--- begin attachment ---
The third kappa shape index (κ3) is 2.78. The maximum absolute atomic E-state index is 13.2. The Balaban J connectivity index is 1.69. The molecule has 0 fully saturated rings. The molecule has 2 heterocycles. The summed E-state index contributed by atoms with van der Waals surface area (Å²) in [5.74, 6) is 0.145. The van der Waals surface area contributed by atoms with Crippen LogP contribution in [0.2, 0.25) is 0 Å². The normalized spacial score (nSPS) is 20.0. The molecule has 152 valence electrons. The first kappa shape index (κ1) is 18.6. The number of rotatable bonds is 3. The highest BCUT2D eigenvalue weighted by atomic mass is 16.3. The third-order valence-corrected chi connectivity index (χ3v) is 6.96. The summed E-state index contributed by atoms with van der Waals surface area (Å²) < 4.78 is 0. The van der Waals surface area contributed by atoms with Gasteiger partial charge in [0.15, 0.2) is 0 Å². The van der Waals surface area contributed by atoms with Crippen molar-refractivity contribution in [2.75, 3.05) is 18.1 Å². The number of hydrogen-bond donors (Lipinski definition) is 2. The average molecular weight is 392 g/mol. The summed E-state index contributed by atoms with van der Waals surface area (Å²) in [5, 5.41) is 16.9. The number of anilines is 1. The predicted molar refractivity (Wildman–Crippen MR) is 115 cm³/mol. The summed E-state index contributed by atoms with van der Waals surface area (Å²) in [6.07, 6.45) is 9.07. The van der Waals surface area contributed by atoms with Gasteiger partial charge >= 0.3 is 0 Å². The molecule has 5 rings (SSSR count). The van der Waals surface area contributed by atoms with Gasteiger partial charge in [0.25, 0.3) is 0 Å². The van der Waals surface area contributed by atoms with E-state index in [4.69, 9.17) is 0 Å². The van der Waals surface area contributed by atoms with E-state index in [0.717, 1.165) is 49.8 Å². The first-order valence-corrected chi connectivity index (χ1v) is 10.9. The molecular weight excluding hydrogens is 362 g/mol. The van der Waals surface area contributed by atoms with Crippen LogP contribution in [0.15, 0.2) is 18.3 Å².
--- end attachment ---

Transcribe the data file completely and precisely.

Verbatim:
The third kappa shape index (κ3) is 2.78. The maximum absolute atomic E-state index is 13.2. The Balaban J connectivity index is 1.69. The molecule has 0 fully saturated rings. The molecule has 2 heterocycles. The summed E-state index contributed by atoms with van der Waals surface area (Å²) in [5.74, 6) is 0.145. The van der Waals surface area contributed by atoms with Crippen LogP contribution in [0.2, 0.25) is 0 Å². The normalized spacial score (nSPS) is 20.0. The molecule has 152 valence electrons. The first kappa shape index (κ1) is 18.6. The number of rotatable bonds is 3. The highest BCUT2D eigenvalue weighted by atomic mass is 16.3. The third-order valence-corrected chi connectivity index (χ3v) is 6.96. The summed E-state index contributed by atoms with van der Waals surface area (Å²) < 4.78 is 0. The van der Waals surface area contributed by atoms with Gasteiger partial charge in [0.15, 0.2) is 0 Å². The van der Waals surface area contributed by atoms with Crippen molar-refractivity contribution in [2.75, 3.05) is 18.1 Å². The number of hydrogen-bond donors (Lipinski definition) is 2. The average molecular weight is 392 g/mol. The summed E-state index contributed by atoms with van der Waals surface area (Å²) in [5, 5.41) is 16.9. The number of anilines is 1. The predicted molar refractivity (Wildman–Crippen MR) is 115 cm³/mol. The summed E-state index contributed by atoms with van der Waals surface area (Å²) in [6.07, 6.45) is 9.07. The van der Waals surface area contributed by atoms with Gasteiger partial charge >= 0.3 is 0 Å². The molecule has 5 rings (SSSR count). The van der Waals surface area contributed by atoms with Gasteiger partial charge in [0.25, 0.3) is 0 Å². The van der Waals surface area contributed by atoms with E-state index in [4.69, 9.17) is 0 Å². The van der Waals surface area contributed by atoms with E-state index in [0.717, 1.165) is 49.8 Å². The first-order valence-corrected chi connectivity index (χ1v) is 10.9. The molecular weight excluding hydrogens is 362 g/mol. The van der Waals surface area contributed by atoms with Crippen LogP contribution in [0.15, 0.2) is 18.3 Å².